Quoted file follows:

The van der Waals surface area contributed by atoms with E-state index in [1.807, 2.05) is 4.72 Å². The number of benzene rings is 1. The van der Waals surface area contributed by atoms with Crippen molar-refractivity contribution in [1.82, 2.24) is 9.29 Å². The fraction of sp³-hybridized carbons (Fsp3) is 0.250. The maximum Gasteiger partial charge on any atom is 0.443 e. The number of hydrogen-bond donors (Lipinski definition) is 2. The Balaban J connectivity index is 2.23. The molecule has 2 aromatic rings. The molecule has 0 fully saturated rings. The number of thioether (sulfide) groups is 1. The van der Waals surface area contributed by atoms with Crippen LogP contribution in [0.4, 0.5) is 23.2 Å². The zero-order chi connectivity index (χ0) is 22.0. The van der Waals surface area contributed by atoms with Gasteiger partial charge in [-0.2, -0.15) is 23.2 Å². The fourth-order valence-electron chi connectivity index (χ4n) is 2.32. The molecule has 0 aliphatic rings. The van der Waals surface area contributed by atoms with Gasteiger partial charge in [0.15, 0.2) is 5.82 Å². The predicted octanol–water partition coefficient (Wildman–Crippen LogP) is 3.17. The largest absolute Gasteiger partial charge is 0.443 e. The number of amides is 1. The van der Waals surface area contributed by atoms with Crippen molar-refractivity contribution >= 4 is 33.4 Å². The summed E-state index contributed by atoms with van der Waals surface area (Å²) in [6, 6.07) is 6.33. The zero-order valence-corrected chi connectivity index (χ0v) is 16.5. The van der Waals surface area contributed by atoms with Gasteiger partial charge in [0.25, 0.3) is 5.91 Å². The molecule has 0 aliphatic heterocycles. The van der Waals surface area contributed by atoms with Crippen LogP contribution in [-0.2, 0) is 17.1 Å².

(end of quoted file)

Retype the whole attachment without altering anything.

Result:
The van der Waals surface area contributed by atoms with E-state index in [1.807, 2.05) is 4.72 Å². The number of benzene rings is 1. The van der Waals surface area contributed by atoms with Crippen molar-refractivity contribution in [1.82, 2.24) is 9.29 Å². The fraction of sp³-hybridized carbons (Fsp3) is 0.250. The maximum Gasteiger partial charge on any atom is 0.443 e. The number of hydrogen-bond donors (Lipinski definition) is 2. The Balaban J connectivity index is 2.23. The molecule has 2 aromatic rings. The molecule has 0 fully saturated rings. The number of thioether (sulfide) groups is 1. The van der Waals surface area contributed by atoms with Crippen LogP contribution in [0.4, 0.5) is 23.2 Å². The zero-order chi connectivity index (χ0) is 22.0. The van der Waals surface area contributed by atoms with Gasteiger partial charge in [-0.2, -0.15) is 23.2 Å². The fourth-order valence-electron chi connectivity index (χ4n) is 2.32. The molecule has 0 aliphatic rings. The van der Waals surface area contributed by atoms with Gasteiger partial charge in [0.15, 0.2) is 5.82 Å². The predicted octanol–water partition coefficient (Wildman–Crippen LogP) is 3.17. The largest absolute Gasteiger partial charge is 0.443 e. The number of amides is 1. The van der Waals surface area contributed by atoms with Crippen molar-refractivity contribution >= 4 is 33.4 Å². The summed E-state index contributed by atoms with van der Waals surface area (Å²) in [6, 6.07) is 6.33. The zero-order valence-corrected chi connectivity index (χ0v) is 16.5. The van der Waals surface area contributed by atoms with Gasteiger partial charge in [0.25, 0.3) is 5.91 Å². The molecule has 0 aliphatic heterocycles. The van der Waals surface area contributed by atoms with Crippen LogP contribution in [-0.2, 0) is 17.1 Å².